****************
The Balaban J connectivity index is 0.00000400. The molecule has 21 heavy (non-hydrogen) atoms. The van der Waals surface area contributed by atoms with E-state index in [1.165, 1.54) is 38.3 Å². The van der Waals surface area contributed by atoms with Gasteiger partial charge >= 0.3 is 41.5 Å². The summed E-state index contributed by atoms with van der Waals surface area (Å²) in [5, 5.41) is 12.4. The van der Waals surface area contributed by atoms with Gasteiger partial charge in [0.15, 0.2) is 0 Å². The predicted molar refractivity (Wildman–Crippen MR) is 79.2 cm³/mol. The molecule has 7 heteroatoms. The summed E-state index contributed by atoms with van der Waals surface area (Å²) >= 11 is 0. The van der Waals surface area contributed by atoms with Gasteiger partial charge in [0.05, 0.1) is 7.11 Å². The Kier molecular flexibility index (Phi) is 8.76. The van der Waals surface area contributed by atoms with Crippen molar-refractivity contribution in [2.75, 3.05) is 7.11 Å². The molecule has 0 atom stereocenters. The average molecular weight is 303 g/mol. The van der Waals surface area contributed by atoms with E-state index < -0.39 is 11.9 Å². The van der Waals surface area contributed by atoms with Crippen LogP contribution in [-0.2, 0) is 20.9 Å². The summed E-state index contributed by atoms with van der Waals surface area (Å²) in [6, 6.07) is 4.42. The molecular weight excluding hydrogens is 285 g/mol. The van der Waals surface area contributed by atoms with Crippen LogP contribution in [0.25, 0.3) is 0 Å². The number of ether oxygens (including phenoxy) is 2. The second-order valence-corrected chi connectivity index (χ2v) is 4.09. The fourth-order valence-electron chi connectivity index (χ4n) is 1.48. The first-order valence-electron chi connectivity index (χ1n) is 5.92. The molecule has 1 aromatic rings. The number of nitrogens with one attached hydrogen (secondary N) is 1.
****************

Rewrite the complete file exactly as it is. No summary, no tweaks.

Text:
The Balaban J connectivity index is 0.00000400. The molecule has 21 heavy (non-hydrogen) atoms. The van der Waals surface area contributed by atoms with E-state index in [1.165, 1.54) is 38.3 Å². The van der Waals surface area contributed by atoms with Gasteiger partial charge >= 0.3 is 41.5 Å². The summed E-state index contributed by atoms with van der Waals surface area (Å²) in [5, 5.41) is 12.4. The van der Waals surface area contributed by atoms with Gasteiger partial charge in [0.15, 0.2) is 0 Å². The predicted molar refractivity (Wildman–Crippen MR) is 79.2 cm³/mol. The molecule has 7 heteroatoms. The summed E-state index contributed by atoms with van der Waals surface area (Å²) >= 11 is 0. The van der Waals surface area contributed by atoms with Gasteiger partial charge in [0.05, 0.1) is 7.11 Å². The Kier molecular flexibility index (Phi) is 8.76. The van der Waals surface area contributed by atoms with Crippen molar-refractivity contribution in [2.75, 3.05) is 7.11 Å². The molecule has 0 atom stereocenters. The average molecular weight is 303 g/mol. The van der Waals surface area contributed by atoms with E-state index < -0.39 is 11.9 Å². The van der Waals surface area contributed by atoms with Crippen LogP contribution in [-0.2, 0) is 20.9 Å². The summed E-state index contributed by atoms with van der Waals surface area (Å²) in [6, 6.07) is 4.42. The molecular weight excluding hydrogens is 285 g/mol. The van der Waals surface area contributed by atoms with Crippen LogP contribution in [0.25, 0.3) is 0 Å². The number of ether oxygens (including phenoxy) is 2. The second-order valence-corrected chi connectivity index (χ2v) is 4.09. The fourth-order valence-electron chi connectivity index (χ4n) is 1.48. The first-order valence-electron chi connectivity index (χ1n) is 5.92. The molecule has 1 aromatic rings. The number of nitrogens with one attached hydrogen (secondary N) is 1.